Religion is momentous, controversial and influential. Religious commitments and institutions are cited daily as sources of the very best and worst in individual, political and communal life. A glance at the news and a look at history make it clear that there has never been a greater need for close study and understanding of the world’s religious traditions in order to better understand global cultures and current events, to interpret history and literature intelligently, and to develop a more penetrating sense of our shared humanity. Although human beings have always practiced what we now call “religion,” the term itself is a modern category. The undergraduate concentration in the Comparative Study of Religion at Harvard--founded in 1974--is relatively new. Given the staggering range of religious phenomena throughout human history and across the world, the study of religion has developed into the most interdisciplinary of undergraduate concentrations, bringing together humanistic and social scientific methods. Students and scholars approach religion through the varied disciplines of philosophy, history, sociology, political science, anthropology, literary and scriptural interpretation and cultural studies. Department Website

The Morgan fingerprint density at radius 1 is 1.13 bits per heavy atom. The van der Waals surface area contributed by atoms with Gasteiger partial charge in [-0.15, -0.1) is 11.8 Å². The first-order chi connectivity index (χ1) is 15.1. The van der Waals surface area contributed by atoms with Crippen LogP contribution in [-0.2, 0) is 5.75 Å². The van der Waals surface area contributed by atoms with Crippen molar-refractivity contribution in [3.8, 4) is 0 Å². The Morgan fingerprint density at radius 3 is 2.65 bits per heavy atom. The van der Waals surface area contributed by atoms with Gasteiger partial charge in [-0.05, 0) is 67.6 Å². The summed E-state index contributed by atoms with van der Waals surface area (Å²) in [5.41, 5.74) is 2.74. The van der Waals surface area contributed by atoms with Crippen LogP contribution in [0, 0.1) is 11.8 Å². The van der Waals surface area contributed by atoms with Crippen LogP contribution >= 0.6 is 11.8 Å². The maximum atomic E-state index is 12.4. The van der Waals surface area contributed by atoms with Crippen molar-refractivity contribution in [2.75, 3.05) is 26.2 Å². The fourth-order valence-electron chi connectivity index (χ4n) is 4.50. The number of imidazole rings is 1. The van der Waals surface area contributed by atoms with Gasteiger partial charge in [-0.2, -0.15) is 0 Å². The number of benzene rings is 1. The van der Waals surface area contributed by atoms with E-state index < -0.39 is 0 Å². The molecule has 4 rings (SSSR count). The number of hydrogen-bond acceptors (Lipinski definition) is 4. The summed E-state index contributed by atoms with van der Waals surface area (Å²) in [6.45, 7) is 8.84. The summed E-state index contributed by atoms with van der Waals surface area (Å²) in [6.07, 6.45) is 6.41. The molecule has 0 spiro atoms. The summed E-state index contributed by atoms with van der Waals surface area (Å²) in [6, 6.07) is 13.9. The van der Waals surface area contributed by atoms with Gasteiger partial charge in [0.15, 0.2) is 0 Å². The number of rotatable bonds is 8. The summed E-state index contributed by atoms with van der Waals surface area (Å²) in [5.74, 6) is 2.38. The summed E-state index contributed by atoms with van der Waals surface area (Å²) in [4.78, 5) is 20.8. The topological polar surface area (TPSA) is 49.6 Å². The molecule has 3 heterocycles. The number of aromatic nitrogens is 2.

Harvard’s concentration in the Comparative Study of Religion is a vibrant community comprised of students who are deeply committed to their work, and the nation’s most distinguished teaching faculty in the study of religion. Students interact regularly with faculty and graduate students who share their interests. The program provides students with an understanding of the religious traditions of the world through study of sacred texts and rituals; philosophy, literature and theology; and the lived experiences and history of participants in the tradition. Courses engage life’s biggest questions including the meaning of life and death, humanity and divinity, good and evil, sacrifice and community. Course work exposes students to central concepts in the field such as god(s), ritual, gender, authority, orthodoxy, scripture and prophecy. Anthropological, historical, philosophical, phenomenological, sociological and literary approaches open religion to closer analysis and deeper understanding.